There was also no proper back-up procedure in place, because no software was found on the server(s).
And to make matters worse, there was a huge insider threat because the IT man was sabotaging them by not handing over the network credentials.
From an “expert” POV it looked like the IT man had done a poor job, and he was egged on by the owner who was “shocked” to see what the IT man had done to his network, because he was “lead to believe” that everything was in top shape. Was he not right to fire him? Just look at the facts!
The problem with these facts is that the “expert” didn’t consider how the situation had manifested himself. And of course the owner wasn’t going to tell him the full story. But if you’re still following us, we’re going to look at this mess of a network from the dark side of neglect, lack of resources and money.
The Dark Side Of the Audit
As far as the network credential goes, this was a problem that didn’t exist. The owner had received a copy of the credentials on multiple occasions in an Excel file (a format they’d existed on), a file that was also stored on both the Sharepoint-site of the company and on the old NAS of the company that anyone could access. Since he was forcibly removed from the office, there had been no time to hand over the updated version of the file. The poor decision making of the company could have lead to some serious “fuck you, see you in court” but this was a non-issue.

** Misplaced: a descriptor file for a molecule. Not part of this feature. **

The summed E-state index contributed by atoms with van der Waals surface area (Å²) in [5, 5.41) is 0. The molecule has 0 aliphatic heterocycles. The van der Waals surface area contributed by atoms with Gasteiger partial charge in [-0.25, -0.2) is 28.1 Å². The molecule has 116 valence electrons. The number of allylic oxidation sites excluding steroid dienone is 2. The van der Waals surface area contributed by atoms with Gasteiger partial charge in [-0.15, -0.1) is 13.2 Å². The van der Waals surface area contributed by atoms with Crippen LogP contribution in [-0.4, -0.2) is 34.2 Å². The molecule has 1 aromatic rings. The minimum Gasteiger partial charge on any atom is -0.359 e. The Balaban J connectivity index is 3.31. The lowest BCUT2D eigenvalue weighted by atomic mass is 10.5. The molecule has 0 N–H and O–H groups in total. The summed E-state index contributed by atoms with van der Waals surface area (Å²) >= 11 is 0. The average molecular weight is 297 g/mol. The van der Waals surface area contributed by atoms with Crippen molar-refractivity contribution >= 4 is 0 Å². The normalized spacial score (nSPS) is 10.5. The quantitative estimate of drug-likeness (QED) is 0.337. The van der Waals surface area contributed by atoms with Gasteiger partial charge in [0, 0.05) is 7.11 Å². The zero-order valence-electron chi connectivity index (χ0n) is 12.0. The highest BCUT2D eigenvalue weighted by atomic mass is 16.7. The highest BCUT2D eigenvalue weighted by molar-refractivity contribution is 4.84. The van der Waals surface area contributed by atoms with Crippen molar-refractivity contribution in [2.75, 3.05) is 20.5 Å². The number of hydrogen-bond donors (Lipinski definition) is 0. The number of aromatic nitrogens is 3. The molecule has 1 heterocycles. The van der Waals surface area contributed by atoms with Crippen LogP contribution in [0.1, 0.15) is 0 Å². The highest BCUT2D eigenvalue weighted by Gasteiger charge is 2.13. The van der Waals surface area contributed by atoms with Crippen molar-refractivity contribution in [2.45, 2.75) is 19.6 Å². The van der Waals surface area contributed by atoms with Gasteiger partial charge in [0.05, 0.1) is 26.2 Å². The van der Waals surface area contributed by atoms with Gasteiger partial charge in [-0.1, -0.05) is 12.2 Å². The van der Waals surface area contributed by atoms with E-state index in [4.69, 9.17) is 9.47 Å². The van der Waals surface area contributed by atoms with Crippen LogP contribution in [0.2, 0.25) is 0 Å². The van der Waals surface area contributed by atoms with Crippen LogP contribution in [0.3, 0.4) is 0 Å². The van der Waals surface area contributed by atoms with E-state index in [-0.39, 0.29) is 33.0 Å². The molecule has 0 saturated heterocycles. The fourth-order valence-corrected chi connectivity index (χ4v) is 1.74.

The lie of the company owner that he wasn’t “aware” of any problems was easily countered by a document written that week. In it, the IT Man had audited his own network and he’d created a SWOT analysis that listed every single problem they’d run into.
Every single item was listed in the document and the root cause of all issues was explained: there was no money for IT and ownership didn’t respond to any of the requests that were made to solve the problems.
To start at the edge of the network, the firewall license hadn’t been renewed since a personel shift. Ever since the IT person had to directly report to the owner and the owner was the only one who could approve purchases, the mails to renew the license had gone unanswered. With no new license, IT had no choice but to accept that the services on the UTM stopped functioning properly and hope for the best.
With no AV / malware scans on the edge of the network, anti-virus on the devices had become even more critical. But the requests to renew the license for their anti-virus product had also gone unanswered, so IT had no other choice than to remove the outdated product everywhere and bet on Microsoft Defender before it had a reputation of “being good”. It was not their favorite choice, but whatever Microsoft offered in updates was better than the constant alerts that there weren’t any AV updates at all.